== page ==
The Remissness, Neandertals, Sontag Memoir, APR, Joe Brainard, Summer Winds Poem-a-Day Edition
Yes, yes, dear reader, I have been remiss. I will say no more, but instead provide you with a taste of what I've been up to this past month (when I have not been grading papers, which is now, great glory, a task of the distant past);
I so enjoyed a book by the name of How to Think Like a Neandertal by Thomas Wynn and Frederick L. Coolidge. The going was initially rather tough (a bit too heavy on spear making), but once the chapters headed into subjects such as symbol making, humor, and language, I was afoot, enjoying every word. A truly revelatory book. Why? Because while you go in thinking you're gonna learn how to think like a Neandertal, you come out knowing a whole lot more about what it means to think like a human.
I also, because it came up in this interview which I raved about incessantly in my previous post, read Sigrid Nunez's Sempre Susan: A Memoir of Susan Sontag, which is sort of like reading a literary People (though how would I know as I do not keep up with the lives of non-literary celebrities). I wish I could share specific passages from this book, but sorry I already returned it to the library. Just read it, is all I have to say, especially if you are sorta not sure what you think about Ms. Sontag. She is a bit of a neurotic nutcase, in a word, no offense or anything, but I mean that in the most endearing way. Example: I think she was in love with her son, or at least she had some serious, serious issues with letting him grow up and leave her home. biZARRE. I am trying to read her journals but mostly they are boring lists of things like childhood memories ("Chemistry sets. Daddy telling me to eat the parsley, it's good, in the fun club. The table Christmas tree in Florida: silver with blue lights."). Kinda cool (definitely mine-able for poetry!), but after Nunez's can't-put-it-down driving narrative, it's hard to read this stuff for more than a few pages.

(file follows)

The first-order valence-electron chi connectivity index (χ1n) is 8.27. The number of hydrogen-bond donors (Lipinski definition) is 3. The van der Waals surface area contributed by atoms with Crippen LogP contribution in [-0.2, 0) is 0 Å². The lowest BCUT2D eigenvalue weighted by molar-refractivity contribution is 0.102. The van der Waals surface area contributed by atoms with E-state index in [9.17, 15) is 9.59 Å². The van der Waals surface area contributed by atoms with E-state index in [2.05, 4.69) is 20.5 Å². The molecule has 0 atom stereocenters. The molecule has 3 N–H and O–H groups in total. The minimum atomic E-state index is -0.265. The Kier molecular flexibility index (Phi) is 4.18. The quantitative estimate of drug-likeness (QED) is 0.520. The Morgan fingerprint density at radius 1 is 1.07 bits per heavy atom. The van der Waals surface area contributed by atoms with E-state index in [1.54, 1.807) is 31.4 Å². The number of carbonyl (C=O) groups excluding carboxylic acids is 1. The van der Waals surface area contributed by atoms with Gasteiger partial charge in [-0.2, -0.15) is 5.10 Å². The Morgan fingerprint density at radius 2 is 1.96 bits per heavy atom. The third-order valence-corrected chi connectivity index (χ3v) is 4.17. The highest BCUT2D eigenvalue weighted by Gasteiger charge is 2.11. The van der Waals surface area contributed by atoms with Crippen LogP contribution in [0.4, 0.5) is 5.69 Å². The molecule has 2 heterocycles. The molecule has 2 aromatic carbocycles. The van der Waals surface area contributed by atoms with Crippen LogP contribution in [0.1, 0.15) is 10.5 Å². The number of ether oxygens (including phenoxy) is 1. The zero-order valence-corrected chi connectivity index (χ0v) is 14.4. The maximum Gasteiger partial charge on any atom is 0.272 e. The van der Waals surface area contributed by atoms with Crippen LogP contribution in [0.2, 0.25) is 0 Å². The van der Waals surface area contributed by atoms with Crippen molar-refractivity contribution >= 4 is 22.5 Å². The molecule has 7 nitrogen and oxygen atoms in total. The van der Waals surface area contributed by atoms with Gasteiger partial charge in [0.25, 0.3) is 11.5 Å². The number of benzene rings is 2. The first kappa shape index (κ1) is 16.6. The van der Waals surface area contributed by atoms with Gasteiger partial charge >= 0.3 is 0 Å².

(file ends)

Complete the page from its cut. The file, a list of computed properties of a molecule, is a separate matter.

Okay, and then my new issue of APR arrived the other day, and I am going absolutely apes-on-bananas with it. They haven't put up the new issue yet online, but soon enough they will, and you will love it dandily, for sure. I am reading the poems very slowly from front to back, and I have enjoyed them all so far (Dickman, Equi, Weisburd, Mai, Patrick Phillips, and Alexie). Wow, wow, wow.
So then last night I was doing some research on anaphora and stumbled upon I Rememberby Joe Brainard, an entire book of poems with all the lines beginning "I remember ..." I mean, what instructor of poetry wouldn't want to assign this book on the first day of class? It would actually be a nice way to start off the semester, but by the end of the course you'd be reading the surrealists and Ashbery and Graham -- it would be fun to go from one extreme to the other, though not saying Brainard's memories are necessarily autobiographical. Oh, and also! Ron Padgett wrote a memoir about Brainard, Joe, which I (lucky, lucky) found a 1st edition hard cover on Amazon for $10 plus shipping, but there are some that are $6 used (paperback).
Which brings us to, ahh and ooh, The Summer Winds. Here they are, and with them the urge to write a poem a day in July! (Yes, we are a bit stoned thanks to the 70% dark chocolate, courtesy Theo Chocolate).
Like Anne Sexton, the business of words often keeps me awake. My favorite tulip? Queen of the Night. My books include The Little Office of the Immaculate Conception and Reckless Lovely. I also wrote a book of 366 writing prompts, one for every day of the year, with Kelli Russell Agodon: The Daily Poet, curate Beacon Bards, a 2nd Wednesday of the month poetry reading series at The Station in Seattle's Beacon Hill neighborhood, and edit Crab Creek Review. Poems are forthcoming in Poetry, The Cincinnati Review, Orion, Southern Indiana Review, & Crab Orchard Review.